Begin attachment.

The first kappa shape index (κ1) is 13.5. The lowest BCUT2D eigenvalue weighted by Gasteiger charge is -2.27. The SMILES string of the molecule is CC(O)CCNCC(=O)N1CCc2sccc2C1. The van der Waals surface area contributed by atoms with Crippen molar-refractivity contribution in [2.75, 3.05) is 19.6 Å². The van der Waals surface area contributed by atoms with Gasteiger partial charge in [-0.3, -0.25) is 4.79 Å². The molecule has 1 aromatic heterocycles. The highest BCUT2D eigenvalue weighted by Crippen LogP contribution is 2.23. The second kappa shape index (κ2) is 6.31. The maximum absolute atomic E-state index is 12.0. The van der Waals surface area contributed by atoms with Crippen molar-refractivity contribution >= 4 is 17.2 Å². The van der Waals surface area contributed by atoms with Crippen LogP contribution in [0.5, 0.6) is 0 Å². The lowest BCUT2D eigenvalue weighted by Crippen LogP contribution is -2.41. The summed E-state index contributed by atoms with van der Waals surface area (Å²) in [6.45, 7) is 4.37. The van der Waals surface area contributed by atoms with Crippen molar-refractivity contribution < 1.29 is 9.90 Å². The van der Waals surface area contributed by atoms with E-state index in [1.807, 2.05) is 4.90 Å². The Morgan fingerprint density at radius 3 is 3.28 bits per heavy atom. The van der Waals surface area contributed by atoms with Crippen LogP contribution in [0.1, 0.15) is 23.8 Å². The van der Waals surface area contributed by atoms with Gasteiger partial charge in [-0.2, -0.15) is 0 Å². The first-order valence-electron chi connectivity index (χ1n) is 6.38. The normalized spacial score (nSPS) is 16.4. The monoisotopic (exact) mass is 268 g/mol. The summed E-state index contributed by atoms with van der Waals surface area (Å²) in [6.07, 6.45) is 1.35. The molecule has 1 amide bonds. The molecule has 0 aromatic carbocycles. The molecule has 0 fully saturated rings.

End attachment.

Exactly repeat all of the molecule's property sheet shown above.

The first kappa shape index (κ1) is 13.5. The lowest BCUT2D eigenvalue weighted by Gasteiger charge is -2.27. The SMILES string of the molecule is CC(O)CCNCC(=O)N1CCc2sccc2C1. The van der Waals surface area contributed by atoms with Crippen molar-refractivity contribution in [2.75, 3.05) is 19.6 Å². The van der Waals surface area contributed by atoms with Gasteiger partial charge in [-0.3, -0.25) is 4.79 Å². The molecule has 1 aromatic heterocycles. The highest BCUT2D eigenvalue weighted by Crippen LogP contribution is 2.23. The second kappa shape index (κ2) is 6.31. The maximum absolute atomic E-state index is 12.0. The van der Waals surface area contributed by atoms with Crippen molar-refractivity contribution >= 4 is 17.2 Å². The van der Waals surface area contributed by atoms with Crippen LogP contribution in [0.5, 0.6) is 0 Å². The lowest BCUT2D eigenvalue weighted by Crippen LogP contribution is -2.41. The summed E-state index contributed by atoms with van der Waals surface area (Å²) in [6.45, 7) is 4.37. The van der Waals surface area contributed by atoms with Crippen molar-refractivity contribution < 1.29 is 9.90 Å². The van der Waals surface area contributed by atoms with E-state index in [1.807, 2.05) is 4.90 Å². The Morgan fingerprint density at radius 3 is 3.28 bits per heavy atom. The van der Waals surface area contributed by atoms with Crippen LogP contribution in [0.1, 0.15) is 23.8 Å². The van der Waals surface area contributed by atoms with Gasteiger partial charge in [-0.2, -0.15) is 0 Å². The first-order valence-electron chi connectivity index (χ1n) is 6.38. The normalized spacial score (nSPS) is 16.4. The monoisotopic (exact) mass is 268 g/mol. The summed E-state index contributed by atoms with van der Waals surface area (Å²) in [6.07, 6.45) is 1.35. The molecule has 1 amide bonds. The molecule has 0 aromatic carbocycles. The molecule has 0 fully saturated rings.